The fundamental temperature scale with its zero at absolute zero and expressed in degrees Kelvin. One degree Kelvin is equal to one degree Celsius or one degree Centigrade. For the purpose of practical calculations in order to convert Celsius to Kelvin add 273. It is normal for the degree Kelvin to be abbreviated in mathematical formulae to ‘K’ with the degree symbol being omitted.



Related Terms

CELSIUS TEMPERATURE SCALE

Temperature scale of 0o (freezing water) to 100o (boiling water). Celsius = (Fahrenheit - 32) x 5/9.

CELSIUS

A temperature scale with gradients between the freezing and boiling points of water are divided into 100 equal parts.

CURLE SCALE OF TEMPERATURE

A temperature scale based on the susceptibility of a paramagnetic substance, assuming that it obeys Curie's law; used at temperatures below about 1 kelvin.

MONOCHROMATIC TEMPERATURE SCALE

A temperature scale based upon the amount of power radiated from a blackbody at a single wavelength.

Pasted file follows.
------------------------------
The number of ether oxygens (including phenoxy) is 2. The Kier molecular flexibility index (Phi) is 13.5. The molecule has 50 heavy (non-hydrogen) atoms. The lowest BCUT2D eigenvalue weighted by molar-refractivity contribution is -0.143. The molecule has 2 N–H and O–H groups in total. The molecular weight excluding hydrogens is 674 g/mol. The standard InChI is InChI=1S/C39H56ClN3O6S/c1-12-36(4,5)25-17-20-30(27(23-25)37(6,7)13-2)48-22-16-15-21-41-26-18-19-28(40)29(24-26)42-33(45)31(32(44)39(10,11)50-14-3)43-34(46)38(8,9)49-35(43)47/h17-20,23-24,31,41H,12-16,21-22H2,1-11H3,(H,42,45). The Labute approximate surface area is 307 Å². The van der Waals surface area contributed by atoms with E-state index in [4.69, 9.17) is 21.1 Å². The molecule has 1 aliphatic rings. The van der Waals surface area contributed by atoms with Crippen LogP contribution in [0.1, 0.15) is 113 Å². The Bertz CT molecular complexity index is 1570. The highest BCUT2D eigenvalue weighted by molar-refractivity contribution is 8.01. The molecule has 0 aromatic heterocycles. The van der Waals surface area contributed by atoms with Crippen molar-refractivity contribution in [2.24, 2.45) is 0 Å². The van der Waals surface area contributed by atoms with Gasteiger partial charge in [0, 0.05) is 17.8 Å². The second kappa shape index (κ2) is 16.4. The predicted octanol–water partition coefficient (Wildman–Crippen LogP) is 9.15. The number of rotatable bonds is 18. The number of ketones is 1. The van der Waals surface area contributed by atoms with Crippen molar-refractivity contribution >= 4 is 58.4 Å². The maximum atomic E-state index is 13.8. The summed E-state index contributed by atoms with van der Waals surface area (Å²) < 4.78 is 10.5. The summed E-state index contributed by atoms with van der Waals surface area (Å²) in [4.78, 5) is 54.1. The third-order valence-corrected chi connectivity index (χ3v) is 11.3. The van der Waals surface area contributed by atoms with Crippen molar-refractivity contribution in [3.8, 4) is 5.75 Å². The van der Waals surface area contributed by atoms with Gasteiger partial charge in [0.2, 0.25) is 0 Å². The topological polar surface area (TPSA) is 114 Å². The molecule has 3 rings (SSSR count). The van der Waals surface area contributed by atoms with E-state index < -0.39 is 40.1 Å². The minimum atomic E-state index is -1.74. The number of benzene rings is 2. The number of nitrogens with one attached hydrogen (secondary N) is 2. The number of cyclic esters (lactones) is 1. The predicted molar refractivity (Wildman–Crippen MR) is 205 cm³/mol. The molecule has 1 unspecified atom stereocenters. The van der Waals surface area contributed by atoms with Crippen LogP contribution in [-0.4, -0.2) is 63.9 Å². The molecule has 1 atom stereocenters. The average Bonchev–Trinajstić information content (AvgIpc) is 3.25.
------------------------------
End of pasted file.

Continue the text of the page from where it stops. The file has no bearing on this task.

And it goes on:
ABSOLUTE TEMPERATURE SCALE

A scale of temperature measurement in which zero degrees is absolute zero.

SALR

Saturated Adiabatic Lapse Rate; the rate at which the temperature of water vapour saturated air changes as it ascends or descends. It is taken as 1.5 degree Celsius per 1000ft.

FAHRENHEIT TEMPERATURE

Temperature based on a scale in which, under standard atmospheric pressure

MAWP

The maximum pressure permissible at the top of the vessel in its normal operating position, at the operating temperature specified for that pressure.

BRITTLE TEMPERATURE

The temperature point below which a material, especially metal, is brittle; that is, the critical normal stress for fracture is reached before the critical shear stress for plastic deformation.

EQUIVISCOUS TEMPERATURE

A measure of viscosity used in the tar industry, equal to the temperature in degrees Celsius at which the viscosity of tar is 50 seconds as measured in a standard tar efflux viscometer. Abbreviated EVT.

Related questions

MarineProHelp 2018 - 2019.

First time here? Check out the FAQ!

×